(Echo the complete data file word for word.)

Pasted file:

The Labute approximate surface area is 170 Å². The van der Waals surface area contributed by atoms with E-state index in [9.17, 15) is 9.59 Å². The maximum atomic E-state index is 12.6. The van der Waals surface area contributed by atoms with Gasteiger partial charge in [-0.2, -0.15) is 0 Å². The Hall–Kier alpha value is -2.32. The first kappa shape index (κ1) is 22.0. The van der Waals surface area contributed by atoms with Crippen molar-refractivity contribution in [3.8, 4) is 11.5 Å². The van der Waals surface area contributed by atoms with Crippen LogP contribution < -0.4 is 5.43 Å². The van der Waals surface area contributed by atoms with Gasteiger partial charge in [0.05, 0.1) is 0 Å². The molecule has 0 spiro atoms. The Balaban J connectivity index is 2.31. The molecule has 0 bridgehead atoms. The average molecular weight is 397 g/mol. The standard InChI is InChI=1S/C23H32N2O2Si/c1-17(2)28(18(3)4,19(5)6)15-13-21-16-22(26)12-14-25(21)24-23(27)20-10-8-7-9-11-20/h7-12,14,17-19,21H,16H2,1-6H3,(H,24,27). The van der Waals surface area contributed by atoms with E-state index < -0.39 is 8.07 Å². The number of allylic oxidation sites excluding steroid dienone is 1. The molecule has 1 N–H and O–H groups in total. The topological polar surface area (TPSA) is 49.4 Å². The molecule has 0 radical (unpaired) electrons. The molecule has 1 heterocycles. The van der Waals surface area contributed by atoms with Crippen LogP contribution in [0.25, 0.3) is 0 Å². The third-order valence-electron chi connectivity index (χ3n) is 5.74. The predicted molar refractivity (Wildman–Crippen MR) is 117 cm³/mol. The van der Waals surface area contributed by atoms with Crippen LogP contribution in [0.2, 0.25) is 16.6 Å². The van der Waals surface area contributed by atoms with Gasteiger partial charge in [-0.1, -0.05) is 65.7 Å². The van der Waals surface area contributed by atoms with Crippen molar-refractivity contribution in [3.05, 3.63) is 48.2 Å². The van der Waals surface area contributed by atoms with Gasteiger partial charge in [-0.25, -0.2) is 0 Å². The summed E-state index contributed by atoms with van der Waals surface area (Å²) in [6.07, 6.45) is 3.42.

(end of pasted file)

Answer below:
The Labute approximate surface area is 170 Å². The van der Waals surface area contributed by atoms with E-state index in [9.17, 15) is 9.59 Å². The maximum atomic E-state index is 12.6. The van der Waals surface area contributed by atoms with Gasteiger partial charge in [-0.2, -0.15) is 0 Å². The Hall–Kier alpha value is -2.32. The first kappa shape index (κ1) is 22.0. The van der Waals surface area contributed by atoms with Crippen molar-refractivity contribution in [3.8, 4) is 11.5 Å². The van der Waals surface area contributed by atoms with Crippen LogP contribution < -0.4 is 5.43 Å². The van der Waals surface area contributed by atoms with Gasteiger partial charge in [0.05, 0.1) is 0 Å². The molecule has 0 spiro atoms. The Balaban J connectivity index is 2.31. The molecule has 0 bridgehead atoms. The average molecular weight is 397 g/mol. The standard InChI is InChI=1S/C23H32N2O2Si/c1-17(2)28(18(3)4,19(5)6)15-13-21-16-22(26)12-14-25(21)24-23(27)20-10-8-7-9-11-20/h7-12,14,17-19,21H,16H2,1-6H3,(H,24,27). The van der Waals surface area contributed by atoms with E-state index < -0.39 is 8.07 Å². The number of allylic oxidation sites excluding steroid dienone is 1. The molecule has 1 N–H and O–H groups in total. The topological polar surface area (TPSA) is 49.4 Å². The molecule has 0 radical (unpaired) electrons. The molecule has 1 heterocycles. The van der Waals surface area contributed by atoms with Crippen LogP contribution in [0.25, 0.3) is 0 Å². The third-order valence-electron chi connectivity index (χ3n) is 5.74. The predicted molar refractivity (Wildman–Crippen MR) is 117 cm³/mol. The van der Waals surface area contributed by atoms with Crippen LogP contribution in [0.2, 0.25) is 16.6 Å². The van der Waals surface area contributed by atoms with Gasteiger partial charge in [-0.1, -0.05) is 65.7 Å². The van der Waals surface area contributed by atoms with Crippen molar-refractivity contribution in [3.05, 3.63) is 48.2 Å². The van der Waals surface area contributed by atoms with Gasteiger partial charge in [-0.25, -0.2) is 0 Å². The summed E-state index contributed by atoms with van der Waals surface area (Å²) in [6.07, 6.45) is 3.42.